first night

POSH

Allegra Dowley gets up close and personal to the Riot Club in LTC's production of 'POSH'

 

 

‘Posh’ by Laura Wade is one of my favorite plays. Based on the Riot Club at the University of Oxford, it is inherently funny yet deeply chilling. The Director chose a good time to put on this production, with the recent release of the film ‘The Riot Club‘ which may have partially contributed the high interest in this production. 

 

I originally thought Empty Shop was an odd choice of venue for this play. However, this intimate setting submerged the audience in the performance, making the experience far more real and captivating. The choreography of this piece was brilliant- I could not believe that they managed to fit so many actors into such a confined space. This being said, it did mean that the cast was very cramped which lead to a few clumsy collisions with the set!

 

Every member of the cast was fully committed to the performance, giving it a high and sustained level of energy throughout. However, it must be said that the production was let down by the inconsistency of the cast’s performances. There were moments of pure genius when people got it right, but others when it fell a bit flat. There was a tendency to over- act, which is highly unnecessary due to the brilliance of the script itself. It was as though some members of the cast had got their inspiration from the ‘Gap Yah’ video, creating caricatures that were fairly clichéd.

 

Having said this, the cast still managed to evoke the right emotions from the audience at the right times. There were moments when my sides hurt from laughing so much- notably their a capella rendition of ‘Wearing my Rolex’. Contrastingly the cast managed to create a truly horrifying scene when they assault the pub’s landlord, during which gasps were audible from the audience. What is particularly uncomfortable about this play is its ability to make you feel that you may have met similar characters in your own life. Jack Gault as Harry Villiers did this particularly well.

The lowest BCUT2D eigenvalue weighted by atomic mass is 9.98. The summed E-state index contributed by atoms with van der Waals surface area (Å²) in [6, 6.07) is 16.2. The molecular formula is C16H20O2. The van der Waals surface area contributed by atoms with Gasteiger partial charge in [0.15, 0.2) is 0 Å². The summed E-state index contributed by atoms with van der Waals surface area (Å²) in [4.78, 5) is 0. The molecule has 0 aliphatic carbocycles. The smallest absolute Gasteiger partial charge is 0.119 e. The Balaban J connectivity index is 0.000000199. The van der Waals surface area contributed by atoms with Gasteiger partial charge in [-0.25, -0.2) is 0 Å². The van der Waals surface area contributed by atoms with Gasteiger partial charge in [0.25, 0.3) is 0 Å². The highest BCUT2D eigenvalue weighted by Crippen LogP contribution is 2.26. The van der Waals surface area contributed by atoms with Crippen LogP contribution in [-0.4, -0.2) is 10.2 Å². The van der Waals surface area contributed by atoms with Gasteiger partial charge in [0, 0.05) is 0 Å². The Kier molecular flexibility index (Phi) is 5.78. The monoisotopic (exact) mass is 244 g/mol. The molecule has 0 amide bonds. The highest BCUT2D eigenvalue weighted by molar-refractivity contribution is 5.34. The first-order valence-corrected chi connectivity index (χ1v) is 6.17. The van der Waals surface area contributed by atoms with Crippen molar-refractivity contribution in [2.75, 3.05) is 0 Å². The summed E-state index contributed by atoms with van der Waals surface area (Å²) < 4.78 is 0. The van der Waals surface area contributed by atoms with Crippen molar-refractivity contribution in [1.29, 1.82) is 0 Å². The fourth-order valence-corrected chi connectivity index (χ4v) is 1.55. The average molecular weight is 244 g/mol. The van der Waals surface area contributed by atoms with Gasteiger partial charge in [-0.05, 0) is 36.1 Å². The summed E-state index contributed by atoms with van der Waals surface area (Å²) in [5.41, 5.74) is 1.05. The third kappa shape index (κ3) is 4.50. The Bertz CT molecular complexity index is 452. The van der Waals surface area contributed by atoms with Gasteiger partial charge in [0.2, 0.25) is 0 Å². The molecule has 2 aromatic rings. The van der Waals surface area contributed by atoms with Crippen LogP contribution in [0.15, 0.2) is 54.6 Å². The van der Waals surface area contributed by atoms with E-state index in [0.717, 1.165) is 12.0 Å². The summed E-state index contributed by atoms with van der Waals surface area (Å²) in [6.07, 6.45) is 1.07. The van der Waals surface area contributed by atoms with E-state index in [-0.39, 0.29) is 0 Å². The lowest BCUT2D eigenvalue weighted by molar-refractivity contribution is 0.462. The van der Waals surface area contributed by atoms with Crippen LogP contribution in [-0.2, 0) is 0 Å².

Special mention must be given to Robert Double (Toby Maitland), Adam Simpson (George Balfour) and Dominic McGovern (Miles Richards) for their performances. However, the standout performances came from Eliza Cummings- Cove as Rachel, and Harvey Comerford as Guy Bellingfield. Eliza’s performance was incredibly natural and therefore believable, whilst Harvey created an adorably naïve character and had excellent comic timing.

 

Overall, this was a thoroughly enjoyable evening at the theatre, and I would highly recommend anyone who has never seen this play to go and see it. Although you’ll be lucky to get a ticket with this production deservedly being a sell- out!

 

14 November 2014

The views expressed in the reviews and comments on this page are those of the reviewer, and are not representative of the views of DST or Durham University.
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